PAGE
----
My childhood was filled with music, whether it was listening to it and singing along (much to everyone's annoyance) from the backseat of the car or trying to drown it out as it drifted through the wall that separated my room from my older sister's. I have fond memories of music, and one of the first songs that I remember singing along to was Smokie's Living Next Door to Alice. As I grew older, my music tastes started to change a little, and I started getting more used to the kind of music that drifted in from Cherie's room, but there was always a special place in my heart for Alice, and to this day, when the song comes on the radio I will turn it up and belt it out along with the band. Yet, when Grant suggested that my birthday present should be going to the Smokie concert with him and his brother, I was more than a little dubious. Sure, I loved Alice and a couple of the other songs that I had heard by the band, but I was hardly an expert on their music, and only knew one or two songs overall. I decided that this time, I would rather pay my own way than have it as my birthday present - that way, if I didn't enjoy it quite as much as the boys (who are HUGE Smokie fans), it wouldn't be as much of a disappointment as it would have been had this been my birthday present from my loving boyfriend.

There is nothing quite like a live concert. I have been to a couple in my time - from Westlife, Enrique and Avril Lavigne in my younger years, to the Parlotones, Seether and Just Jinger during my university years and culminating in my Mika experience in Seoul last year. The vibe that a live concert gives off is energetic and infectious, so much so that regardless of which band you are seeing, whether you like their music or not, you end up loving it purely because of the atmosphere. As we got into the car to start the roadtrip to Port Elizabeth (where the concert would be happening) and we started blasting some of the classic Smokie tunes, I started getting a little excited, and the excitement only mounted as we arrived at the Nelson Mandela Metropolitan University Sports Centre and found our practically perfect seats (second row from the front, just about in the middle). As the warm-up artist came on, I started singing along to his pretty good Elvis covers, and the excitement inside me reached its full potential as the band came onto the stage (though the full potential of my excitement for Smokie was nowhere close to Shaun's, who started screaming rather loudly in my ear).

"Baie dankie," Mike Craft shouted in his thick British accent, having completed their first song of the night, an unfamiliar one for me. "They keep saying that to us," he explained. "Buy-a-donkey. So now we have tons of them back stage! We don't know what to do with them!"
A giggle spread through the hall, the audience chuckling to themselves and cheering as the next song started. Considering that none of the band members are spring chickens, the energy and enthusiasm that emanated from them was astounding. Each band member posed in turn for the photographers standing in the front, snapping away furiously and trying to get the best angles. Each member's personality shone through as the leadman jumped onto the raised platform and started hitting the drums; the drummer started leaping up and waving his hands or swaying a lighter back and forth; and the bassist (the only original member of the band) started swaying his hips and swinging his silver hair from side to side.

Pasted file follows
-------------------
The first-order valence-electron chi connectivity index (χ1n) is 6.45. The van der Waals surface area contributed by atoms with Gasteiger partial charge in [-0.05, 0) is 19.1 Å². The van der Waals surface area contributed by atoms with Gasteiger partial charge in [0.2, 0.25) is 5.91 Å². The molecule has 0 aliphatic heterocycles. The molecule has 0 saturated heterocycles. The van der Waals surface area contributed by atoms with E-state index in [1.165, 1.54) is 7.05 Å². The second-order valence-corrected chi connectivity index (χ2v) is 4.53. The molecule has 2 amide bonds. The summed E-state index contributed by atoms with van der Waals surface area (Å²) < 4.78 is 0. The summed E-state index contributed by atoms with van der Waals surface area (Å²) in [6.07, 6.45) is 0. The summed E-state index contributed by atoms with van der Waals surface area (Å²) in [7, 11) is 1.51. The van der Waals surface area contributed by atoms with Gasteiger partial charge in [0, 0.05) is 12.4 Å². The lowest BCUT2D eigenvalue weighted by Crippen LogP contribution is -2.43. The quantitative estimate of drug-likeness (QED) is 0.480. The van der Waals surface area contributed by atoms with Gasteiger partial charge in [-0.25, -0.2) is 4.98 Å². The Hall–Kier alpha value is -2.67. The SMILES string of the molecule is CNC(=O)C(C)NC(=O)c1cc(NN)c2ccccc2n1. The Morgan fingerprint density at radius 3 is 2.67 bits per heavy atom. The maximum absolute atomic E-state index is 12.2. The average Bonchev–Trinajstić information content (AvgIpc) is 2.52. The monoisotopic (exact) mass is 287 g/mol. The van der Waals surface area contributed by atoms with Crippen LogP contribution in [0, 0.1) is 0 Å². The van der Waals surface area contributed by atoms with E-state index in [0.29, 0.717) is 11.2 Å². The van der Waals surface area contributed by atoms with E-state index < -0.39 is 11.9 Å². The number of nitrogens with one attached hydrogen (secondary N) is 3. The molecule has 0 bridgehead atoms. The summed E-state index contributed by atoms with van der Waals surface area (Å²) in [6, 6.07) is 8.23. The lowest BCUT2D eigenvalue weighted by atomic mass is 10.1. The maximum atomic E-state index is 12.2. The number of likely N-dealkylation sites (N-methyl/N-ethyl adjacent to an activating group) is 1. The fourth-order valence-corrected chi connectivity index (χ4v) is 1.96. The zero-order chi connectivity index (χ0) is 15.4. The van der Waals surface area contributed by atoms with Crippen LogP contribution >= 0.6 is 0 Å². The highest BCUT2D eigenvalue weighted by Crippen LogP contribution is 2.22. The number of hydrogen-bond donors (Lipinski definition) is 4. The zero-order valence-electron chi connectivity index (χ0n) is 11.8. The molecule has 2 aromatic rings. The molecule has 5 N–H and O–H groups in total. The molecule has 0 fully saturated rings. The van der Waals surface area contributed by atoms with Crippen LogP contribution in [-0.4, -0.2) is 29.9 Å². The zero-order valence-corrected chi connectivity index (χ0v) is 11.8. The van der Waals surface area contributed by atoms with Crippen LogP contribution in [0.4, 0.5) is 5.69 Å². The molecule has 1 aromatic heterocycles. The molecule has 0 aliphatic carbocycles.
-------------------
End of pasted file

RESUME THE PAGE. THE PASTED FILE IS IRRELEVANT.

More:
The band were not the type to sit back and ignore the audience, acting as though they were in a league of their own as so many artists tend to do. When someone got up to go to get a drink, the lead singer would ask what they were getting; if someone came back from the bathroom, he would ask if it was good. Embarrassing as it must have been for the people involved, it added to the entertainment for the rest. This, I thought to myself, is what bands should be like. There should be none of this separatism, none of this holier-than-thou rubbish that artists today think that they are entitled to. This is something that Smokie seems to understand - music should be for the people. It is the people who will buy your albums, and you should take note of them and appreciate them. Treat your audience like old friends rather than strangers and you are sure to get further than if you act like they are the devil incarnate.

The show came to a quick close with all of my favourites (or all the songs that I know of anyway) being played including Mexican Girl, Needles and Pins, Don't Play Your Rock n Roll and, of course, Living Next Door to Alice. By the end of the show, people were dancing in the aisles and in the section in front of the stage and the band were wandering past grabbing hands and high-fiving left, right and centre.

As the band left the stage for the final time (after being called back for an encore) Grant, Shaun and I made our way to the bar to get a final round of drinks and avoid the rush for the parking lot.
"What did you think," I asked Shaun. His ticket to the concert was his birthday present from Grant, and I wanted to make sure that he had enjoyed it.
"The best concert I've ever been to," he announced without hesitation. I was quite surprised. Shaun had been to a lot of big concerts.
"Better than Billy Joel?"
He nodded.
"Better than Elton John?"
He nodded emphatically.
"Best concert I've ever been to," he repeated as he stared at the stage as though willing them to come back on just for him.